On one of David Weiller's many expeditions to the rainforest, he was drawn like a moth to a flame to a slumbering Brahmaea Hearseyi moth occupying a nearby tree trunk. “This was a lucky find as it was attracted at night to the light of my bungalow,” says the wildlife photographer. What makes this moth so different from any other? Well, it's wings look like a pair of tiger eyes.
“When I saw [the Brahmin Moth], freshly hatched and with its striking patterns, I was so surprised. After observing it fly around the light for a while, it settled for the night on a nearby tree trunk,” Weiller explains. “The next morning, at dawn, it was still sitting quietly on the same spot. I set up my tripod, camera, and macro lens, and started to take a few pictures and videos of it slowly getting warm by flapping its wings. A few minutes later, the sun came up and it flew away toward the blue sky.”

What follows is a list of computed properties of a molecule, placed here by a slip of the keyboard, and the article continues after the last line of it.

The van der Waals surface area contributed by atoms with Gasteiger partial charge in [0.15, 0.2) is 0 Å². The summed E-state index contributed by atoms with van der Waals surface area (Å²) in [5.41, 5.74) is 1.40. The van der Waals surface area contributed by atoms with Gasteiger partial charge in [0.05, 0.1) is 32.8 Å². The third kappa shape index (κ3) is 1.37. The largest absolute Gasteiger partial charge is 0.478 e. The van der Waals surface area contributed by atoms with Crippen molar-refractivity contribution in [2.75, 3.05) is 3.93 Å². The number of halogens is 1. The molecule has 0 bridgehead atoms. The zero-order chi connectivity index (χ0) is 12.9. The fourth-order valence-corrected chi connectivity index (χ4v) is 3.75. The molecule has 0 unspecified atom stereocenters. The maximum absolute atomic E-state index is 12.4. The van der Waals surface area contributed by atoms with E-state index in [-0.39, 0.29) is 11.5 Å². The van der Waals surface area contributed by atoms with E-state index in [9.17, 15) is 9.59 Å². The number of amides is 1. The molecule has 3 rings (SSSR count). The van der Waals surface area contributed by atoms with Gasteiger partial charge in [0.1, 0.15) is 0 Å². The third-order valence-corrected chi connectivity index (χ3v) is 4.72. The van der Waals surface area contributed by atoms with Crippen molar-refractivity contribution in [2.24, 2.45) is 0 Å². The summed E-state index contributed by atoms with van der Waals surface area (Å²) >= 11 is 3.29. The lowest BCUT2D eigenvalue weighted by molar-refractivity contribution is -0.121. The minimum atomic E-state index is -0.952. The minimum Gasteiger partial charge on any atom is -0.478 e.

Weiller had to travel to Borneo in order to find these uniquely patterned moths who are native to Burma, Western China, and the Northeast Himalayans. Thankfully, these early morning moments before the colorful insects have had the chance to warm up their wings enough to fly about are frequently documented and shared by avid wildlife photographers. The HD video that Weiller captured (which can be viewed below) gives you a close look at the moth’s markings which resemble tiger eyes from one angle and owls eyes from the opposite viewpoint. This chameleon-like camouflage helps these large moths blend into the woodsy flora of their native habitats. Weiller’s video and photographs let us travel to see these moth's unique markings in person without ever having to board a plane.
Weiller splits his time between resting in France and traveling to exotic locations to capture the local fauna in their natural habitats. The artist’s first foray into wildlife photography was in 2008 when he and fellow photographer, Thomas Marent, went to Africa to take pictures for Marent’s upcoming primate book. From that moment forward, Weiller dedicated his free time to sharing elusive wildlife with the world. You can see even more of Weiller’s photographs on Instagram and follow his firsthand glimpses of nature on YouTube.